A few viper pics. C&C please

Discussion in 'Photography Beginners' Forum' started by chris drake, Apr 7, 2010.

  1. chris drake

    chris drake TPF Noob!

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    I had an oppurtunity to photograph one of my favorite snakes, the golden eyelash viper yesterday. These types of photos are what i'm really interested in getting good at so please let me know any ways I can improve. These pics were taken with a sigma 105mm and the onboard flash only. thanks, Chris

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  2. FattyMcJ

    FattyMcJ TPF Noob!

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    Damn, I was hoping for the Dodge version...
     
  3. chris drake

    chris drake TPF Noob!

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    sorry. I think these are even more of a rush. :)
     
  4. Village Idiot

    Village Idiot No longer a newbie, moving up!

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    Don't use the on board flash. If you want to light, learn about using one off camera.

    What's your exif and were these shot as JPEG or RAW? What post processing, if any did you do? Were the snakes in a terrarium? What camera did you use?

    Here's one I shot

    Click for larger versions
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    This was at the National Zoo in DC. The biggest contributing factor to the quality of this photo is the lens. That and it had liberal USM applied in post to sharpen it up. The lighting was just ambient from the cage, so I had to bump the ISO way up there to get a suitable shutter speed.

    If you can, try shooting in ambient light if you don't have a lighting setup you can use and try stopping down your lens to something like f/5.6 to get a sharper photo to start out with.
     
  5. chris drake

    chris drake TPF Noob!

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    Thanks for the reply. I'm using a canon rebel xsi. I have a speedlite 430 ex II but the batteries were low so i used the onboard. The pics were shot in jpeg and I haven't done any processing. Pics are as shot. The snake was posed on a branch by me. It was not in a terrarium. It was an inpromptu shoot and was done at a friends reptile shop. Just had regular ceiling flourscent lighting above. I suppose pics would have been better if I was better prepared. I'm still learning. :)
     
  6. chris drake

    chris drake TPF Noob!

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    one i forgot to post

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    Chris
     
  7. usayit

    usayit No longer a newbie, moving up!

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    I'm actually happy its the reptile kind.... regular run of the mill car photos don't do anything for me even if they are the expensive kind. If the car itself is a work of art (restoration, rat rod, etc.) yeh...

    I like the 2nd one best although I'd like to see the body start at the top left hand part of the frame and lead the eye to the bottom right of the frame. Show more of the body.. One nice curve of the body ending with a very strong presence (head). 1st one is ok except the black space towards the bottom. The last one has too much space towards the top. The front lighting from the onboard flash flattens what would have been a very nice curvature of the body.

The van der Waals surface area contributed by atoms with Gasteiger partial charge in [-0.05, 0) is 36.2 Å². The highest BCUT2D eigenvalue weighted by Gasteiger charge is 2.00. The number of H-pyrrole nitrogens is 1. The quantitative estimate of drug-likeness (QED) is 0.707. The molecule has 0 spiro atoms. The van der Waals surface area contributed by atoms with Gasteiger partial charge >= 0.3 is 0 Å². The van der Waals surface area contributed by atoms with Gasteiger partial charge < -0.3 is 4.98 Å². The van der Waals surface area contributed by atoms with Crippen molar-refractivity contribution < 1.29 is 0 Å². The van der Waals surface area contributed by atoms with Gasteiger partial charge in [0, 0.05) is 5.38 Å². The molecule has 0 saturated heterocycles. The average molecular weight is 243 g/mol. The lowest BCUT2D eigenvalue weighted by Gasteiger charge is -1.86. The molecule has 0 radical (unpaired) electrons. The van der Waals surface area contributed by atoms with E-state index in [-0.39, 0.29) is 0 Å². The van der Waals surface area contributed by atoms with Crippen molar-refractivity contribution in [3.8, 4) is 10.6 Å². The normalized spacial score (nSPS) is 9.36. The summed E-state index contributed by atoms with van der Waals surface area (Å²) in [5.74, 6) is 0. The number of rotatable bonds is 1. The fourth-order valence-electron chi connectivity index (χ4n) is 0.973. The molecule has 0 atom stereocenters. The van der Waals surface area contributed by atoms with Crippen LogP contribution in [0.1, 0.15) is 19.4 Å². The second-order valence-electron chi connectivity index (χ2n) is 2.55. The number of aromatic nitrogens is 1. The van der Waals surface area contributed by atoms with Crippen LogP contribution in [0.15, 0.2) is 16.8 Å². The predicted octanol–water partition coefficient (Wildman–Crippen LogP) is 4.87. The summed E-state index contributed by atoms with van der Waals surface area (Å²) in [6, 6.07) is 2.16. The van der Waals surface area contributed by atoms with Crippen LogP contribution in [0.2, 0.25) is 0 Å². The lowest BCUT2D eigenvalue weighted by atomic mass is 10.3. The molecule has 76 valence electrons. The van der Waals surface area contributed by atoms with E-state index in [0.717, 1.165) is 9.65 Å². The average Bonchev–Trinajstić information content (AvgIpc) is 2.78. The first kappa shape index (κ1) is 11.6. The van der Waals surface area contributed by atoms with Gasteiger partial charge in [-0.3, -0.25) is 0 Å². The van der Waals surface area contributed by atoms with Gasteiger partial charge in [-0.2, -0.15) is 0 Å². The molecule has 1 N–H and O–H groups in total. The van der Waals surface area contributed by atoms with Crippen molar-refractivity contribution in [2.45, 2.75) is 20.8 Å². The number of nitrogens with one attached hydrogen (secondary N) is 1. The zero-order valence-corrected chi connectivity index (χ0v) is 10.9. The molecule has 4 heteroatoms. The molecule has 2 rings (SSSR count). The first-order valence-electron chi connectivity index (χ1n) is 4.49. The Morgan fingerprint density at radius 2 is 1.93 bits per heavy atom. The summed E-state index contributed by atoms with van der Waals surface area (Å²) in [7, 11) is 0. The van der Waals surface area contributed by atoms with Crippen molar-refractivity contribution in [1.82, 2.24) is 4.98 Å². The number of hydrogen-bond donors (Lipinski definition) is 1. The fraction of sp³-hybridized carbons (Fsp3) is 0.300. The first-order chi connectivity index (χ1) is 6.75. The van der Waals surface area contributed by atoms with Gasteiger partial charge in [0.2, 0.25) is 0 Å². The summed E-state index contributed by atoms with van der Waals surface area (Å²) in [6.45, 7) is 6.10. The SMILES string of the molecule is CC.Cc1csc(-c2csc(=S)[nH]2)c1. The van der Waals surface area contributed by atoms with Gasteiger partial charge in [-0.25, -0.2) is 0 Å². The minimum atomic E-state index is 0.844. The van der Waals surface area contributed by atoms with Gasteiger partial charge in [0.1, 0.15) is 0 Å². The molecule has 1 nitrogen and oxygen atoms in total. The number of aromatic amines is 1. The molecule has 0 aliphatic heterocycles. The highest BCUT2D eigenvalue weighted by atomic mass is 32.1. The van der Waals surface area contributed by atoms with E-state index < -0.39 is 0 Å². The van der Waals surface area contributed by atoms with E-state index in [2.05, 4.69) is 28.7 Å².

Post what the camera settings were at the time you took the photos. They are a little too soft for my tastes. Where you shooting at the max aperture?
     
  8. chris drake

    chris drake TPF Noob!

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    I was shooting f18, iso 200 and 1/50 sec. I'm trying to shoot in manual only and I'm trying to learn how to use all the settings properly. exif was 0221
     
    Last edited: Apr 7, 2010
  9. chris drake

    chris drake TPF Noob!

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    Something more like these? ISO 200, F13, 1/30

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  10. Village Idiot

    Village Idiot No longer a newbie, moving up!

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    You could get away with a much wider aperture. f/5.6 or f/9. That and a higher ISO would allow you not to have to use the pop up flash. The two things killing these photos are the softness and the hard shadows from the on axis flash.

    Batteries for the 430 and a diffuser or bouncing it off a wall or ceiling would make the light a nice large, soft, light source and would really help out on the harshness.

    With the 105mm lens, I'm thinking you're pretty close. The pop up flash isn't very powerful and will have a very noticable light fall off. All of the photos except the first have the snake's head almost blown out from over exposure and the rest of the frame either exposedly properly or headed towards being under exposed. Bouncing the 430 would cure this as it would put your light source at range (unless your wall is 2' away from the snake) and you'd get less light fall off.
     

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